Cannabis could be used to fight cancer, say Norwich-based researchers

Cannabis could be used to reduce tumour growth in cancer patients, UEA scientists said. Cannabis could be used to reduce tumour growth in cancer patients, UEA scientists said.

Monday, July 14, 2014
11:57 AM

Cannabis could be used to reduce tumour growth in cancer patients, Norwich-based scientists have said.

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New research from the University of East Anglia has revealed the drug’s main psychoactive ingredient - tetrahydrocannabino (THC) - could be responsible for its success in shrinking tumours. It is hoped that the findings could help develop a synthetic equivalent with anti-cancer properties. But researchers warned that cancer sufferers should not be tempted to self-medicate.

The research, carried out with the Universidad Complutense de Madrid in Spain, used samples of human breast cancer cells to induce tumours in mice.

Dr Peter McCormick, from the University of East Anglia’s (UEA) school of pharmacy, said THC’s anti-cancer properties have been known for some time but the study had identified the receptors responsible for fighting tumours.

He added: “Our findings help explain some of the well-known but still poorly understood effects of THC at low and high doses on tumour growth. There has been a great deal of interest in understanding the molecular mechanisms behind how marijuana, and specifically THC, influence cancer pathology.”

“There has also been a drive in the pharmaceutical industry to create synthetic equivalents that might have anti-cancer properties.

“By identifying the receptors involved we have provided an important step towards the future development of therapeutics that can take advantage of the interactions we have discovered to reduce tumour growth.”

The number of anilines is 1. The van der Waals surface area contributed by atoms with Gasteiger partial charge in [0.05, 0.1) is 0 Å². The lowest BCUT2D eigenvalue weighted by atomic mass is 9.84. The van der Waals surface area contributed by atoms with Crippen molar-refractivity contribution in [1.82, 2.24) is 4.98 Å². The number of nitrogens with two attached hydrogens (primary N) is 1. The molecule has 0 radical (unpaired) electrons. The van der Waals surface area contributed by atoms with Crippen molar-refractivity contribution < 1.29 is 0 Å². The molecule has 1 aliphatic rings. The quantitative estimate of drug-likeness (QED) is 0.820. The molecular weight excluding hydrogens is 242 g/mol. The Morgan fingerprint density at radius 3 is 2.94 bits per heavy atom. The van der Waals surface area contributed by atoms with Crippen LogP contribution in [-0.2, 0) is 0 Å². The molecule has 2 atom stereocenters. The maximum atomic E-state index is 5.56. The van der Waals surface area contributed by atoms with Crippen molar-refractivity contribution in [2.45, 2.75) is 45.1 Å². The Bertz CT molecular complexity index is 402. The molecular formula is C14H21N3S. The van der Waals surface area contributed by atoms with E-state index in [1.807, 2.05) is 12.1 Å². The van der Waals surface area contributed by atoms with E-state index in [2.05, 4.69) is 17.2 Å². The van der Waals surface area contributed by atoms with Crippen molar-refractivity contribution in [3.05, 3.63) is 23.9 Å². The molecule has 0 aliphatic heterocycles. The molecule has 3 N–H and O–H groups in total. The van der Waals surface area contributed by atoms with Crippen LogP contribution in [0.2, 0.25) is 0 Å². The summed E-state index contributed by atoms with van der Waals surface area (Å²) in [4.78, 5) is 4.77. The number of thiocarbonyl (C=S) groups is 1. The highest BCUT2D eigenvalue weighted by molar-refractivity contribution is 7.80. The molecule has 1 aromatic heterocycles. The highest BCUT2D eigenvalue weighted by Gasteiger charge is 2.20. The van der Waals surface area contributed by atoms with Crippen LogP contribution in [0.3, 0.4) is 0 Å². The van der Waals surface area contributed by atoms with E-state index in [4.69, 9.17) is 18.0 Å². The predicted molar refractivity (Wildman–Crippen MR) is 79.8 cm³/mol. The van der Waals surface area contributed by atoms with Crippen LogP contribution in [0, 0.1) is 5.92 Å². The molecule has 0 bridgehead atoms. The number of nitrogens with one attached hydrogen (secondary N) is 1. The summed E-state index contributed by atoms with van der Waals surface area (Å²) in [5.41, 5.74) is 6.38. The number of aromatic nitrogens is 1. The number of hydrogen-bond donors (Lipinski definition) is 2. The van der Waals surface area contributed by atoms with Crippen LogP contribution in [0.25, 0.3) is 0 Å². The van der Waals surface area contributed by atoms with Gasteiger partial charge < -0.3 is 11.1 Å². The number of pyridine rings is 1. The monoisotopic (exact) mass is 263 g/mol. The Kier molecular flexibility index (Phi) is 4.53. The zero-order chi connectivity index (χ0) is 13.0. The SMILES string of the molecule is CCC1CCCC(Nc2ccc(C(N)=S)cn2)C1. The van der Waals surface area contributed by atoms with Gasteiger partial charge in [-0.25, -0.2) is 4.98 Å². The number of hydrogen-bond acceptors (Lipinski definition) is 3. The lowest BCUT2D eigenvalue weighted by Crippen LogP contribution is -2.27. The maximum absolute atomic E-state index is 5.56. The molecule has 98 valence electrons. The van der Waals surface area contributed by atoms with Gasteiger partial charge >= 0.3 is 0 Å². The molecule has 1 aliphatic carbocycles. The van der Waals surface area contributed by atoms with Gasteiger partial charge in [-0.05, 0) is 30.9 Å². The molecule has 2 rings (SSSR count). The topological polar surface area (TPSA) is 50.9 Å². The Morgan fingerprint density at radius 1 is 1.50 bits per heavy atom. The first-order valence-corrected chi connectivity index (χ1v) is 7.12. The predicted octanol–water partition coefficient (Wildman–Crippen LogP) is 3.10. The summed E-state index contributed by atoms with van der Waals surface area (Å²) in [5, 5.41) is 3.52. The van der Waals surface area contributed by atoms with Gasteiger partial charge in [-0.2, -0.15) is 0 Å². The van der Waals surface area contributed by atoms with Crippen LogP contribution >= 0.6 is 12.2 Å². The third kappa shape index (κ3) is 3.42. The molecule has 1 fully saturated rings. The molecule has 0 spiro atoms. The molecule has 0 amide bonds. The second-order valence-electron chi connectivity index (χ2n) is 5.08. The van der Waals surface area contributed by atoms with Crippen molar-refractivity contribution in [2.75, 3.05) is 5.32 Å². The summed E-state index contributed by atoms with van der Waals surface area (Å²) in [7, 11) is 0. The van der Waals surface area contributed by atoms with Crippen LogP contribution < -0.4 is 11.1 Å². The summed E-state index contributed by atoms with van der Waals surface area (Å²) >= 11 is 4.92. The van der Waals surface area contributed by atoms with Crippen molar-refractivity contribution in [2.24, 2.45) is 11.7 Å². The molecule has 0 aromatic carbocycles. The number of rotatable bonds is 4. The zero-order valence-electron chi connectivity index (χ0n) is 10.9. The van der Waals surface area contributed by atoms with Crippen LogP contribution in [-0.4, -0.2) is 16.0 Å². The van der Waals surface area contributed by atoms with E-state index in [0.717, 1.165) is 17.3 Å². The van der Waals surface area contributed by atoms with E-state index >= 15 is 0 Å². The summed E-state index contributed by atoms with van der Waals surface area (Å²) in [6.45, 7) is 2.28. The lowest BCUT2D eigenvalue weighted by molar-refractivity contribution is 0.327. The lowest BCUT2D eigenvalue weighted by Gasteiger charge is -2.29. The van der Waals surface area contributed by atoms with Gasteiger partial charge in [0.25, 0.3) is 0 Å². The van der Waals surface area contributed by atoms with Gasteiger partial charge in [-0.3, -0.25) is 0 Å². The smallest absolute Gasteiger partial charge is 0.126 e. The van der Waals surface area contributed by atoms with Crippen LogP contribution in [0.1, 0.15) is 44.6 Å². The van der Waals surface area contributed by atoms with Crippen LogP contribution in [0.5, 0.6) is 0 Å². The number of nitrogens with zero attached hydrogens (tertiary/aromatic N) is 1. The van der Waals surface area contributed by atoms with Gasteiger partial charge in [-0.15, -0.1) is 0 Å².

“Our research uses an isolated chemical compound and using the correct concentration is vital.

“Cancer patients should not use cannabis to self-medicate, but I hope that our research will lead to a safe synthetic equivalent being available in the future.”

4 comments

  • This reasearch has been known for years and people have self medicated for decades. That it should only now dawn on scientists and on our charity caroussels that this drug has far more benefits than negatives, when they're faced with the economic returns regulated markets achieve elsewhere, is typical. Decades of a costly prohibition have left this country trailing, and there is no way that patented products can stop self medication, because people have experienced the benefits. We might as well decriminalise it now before we ruin many more youngsters life's with a criminal record.

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    ingo wagenknecht

    Monday, July 14, 2014

  • The want a synthetic type so they can patent the product and make billions from it. Yet again its profit not people that dictates this ideal. The reason they also say not to self medicate is because they know it will work and they will loss money.

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    skunk funk

    Monday, July 14, 2014

  • So you don't need a giant greenhouse with all its associated costs.

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    LARSON.E. WHIPSNADE

    Monday, July 14, 2014

  • Why make a synthetic equivalent, if the natural stuff works fine???

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    Lord Elf

    Monday, July 14, 2014

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